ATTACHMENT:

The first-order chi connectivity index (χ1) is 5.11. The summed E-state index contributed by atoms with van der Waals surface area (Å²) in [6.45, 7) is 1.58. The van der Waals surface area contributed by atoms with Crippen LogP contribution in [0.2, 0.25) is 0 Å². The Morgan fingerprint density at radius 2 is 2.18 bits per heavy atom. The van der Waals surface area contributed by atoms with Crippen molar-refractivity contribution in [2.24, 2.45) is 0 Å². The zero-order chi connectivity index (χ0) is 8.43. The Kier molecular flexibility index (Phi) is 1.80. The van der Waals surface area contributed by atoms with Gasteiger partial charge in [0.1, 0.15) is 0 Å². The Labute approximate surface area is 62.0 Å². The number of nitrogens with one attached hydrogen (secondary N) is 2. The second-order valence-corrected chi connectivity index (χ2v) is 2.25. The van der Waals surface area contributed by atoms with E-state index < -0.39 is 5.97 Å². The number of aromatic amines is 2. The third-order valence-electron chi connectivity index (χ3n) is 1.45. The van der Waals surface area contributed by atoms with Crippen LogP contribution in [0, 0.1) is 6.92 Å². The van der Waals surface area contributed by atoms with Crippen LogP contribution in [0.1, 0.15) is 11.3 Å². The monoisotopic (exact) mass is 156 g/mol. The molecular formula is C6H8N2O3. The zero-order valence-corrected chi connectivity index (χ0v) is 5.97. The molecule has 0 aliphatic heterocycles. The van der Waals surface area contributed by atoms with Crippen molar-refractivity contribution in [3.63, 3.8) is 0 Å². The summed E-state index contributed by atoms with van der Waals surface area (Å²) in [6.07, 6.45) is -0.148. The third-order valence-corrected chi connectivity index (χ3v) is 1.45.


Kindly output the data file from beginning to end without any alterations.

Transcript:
The first-order chi connectivity index (χ1) is 5.11. The summed E-state index contributed by atoms with van der Waals surface area (Å²) in [6.45, 7) is 1.58. The van der Waals surface area contributed by atoms with Crippen LogP contribution in [0.2, 0.25) is 0 Å². The Morgan fingerprint density at radius 2 is 2.18 bits per heavy atom. The van der Waals surface area contributed by atoms with Crippen molar-refractivity contribution in [2.24, 2.45) is 0 Å². The zero-order chi connectivity index (χ0) is 8.43. The Kier molecular flexibility index (Phi) is 1.80. The van der Waals surface area contributed by atoms with Gasteiger partial charge in [0.1, 0.15) is 0 Å². The Labute approximate surface area is 62.0 Å². The number of nitrogens with one attached hydrogen (secondary N) is 2. The second-order valence-corrected chi connectivity index (χ2v) is 2.25. The van der Waals surface area contributed by atoms with E-state index < -0.39 is 5.97 Å². The number of aromatic amines is 2. The third-order valence-electron chi connectivity index (χ3n) is 1.45. The van der Waals surface area contributed by atoms with Crippen LogP contribution in [0, 0.1) is 6.92 Å². The van der Waals surface area contributed by atoms with Crippen LogP contribution in [0.1, 0.15) is 11.3 Å². The monoisotopic (exact) mass is 156 g/mol. The molecular formula is C6H8N2O3. The zero-order valence-corrected chi connectivity index (χ0v) is 5.97. The molecule has 0 aliphatic heterocycles. The van der Waals surface area contributed by atoms with Crippen molar-refractivity contribution in [3.63, 3.8) is 0 Å². The summed E-state index contributed by atoms with van der Waals surface area (Å²) in [6.07, 6.45) is -0.148. The third-order valence-corrected chi connectivity index (χ3v) is 1.45.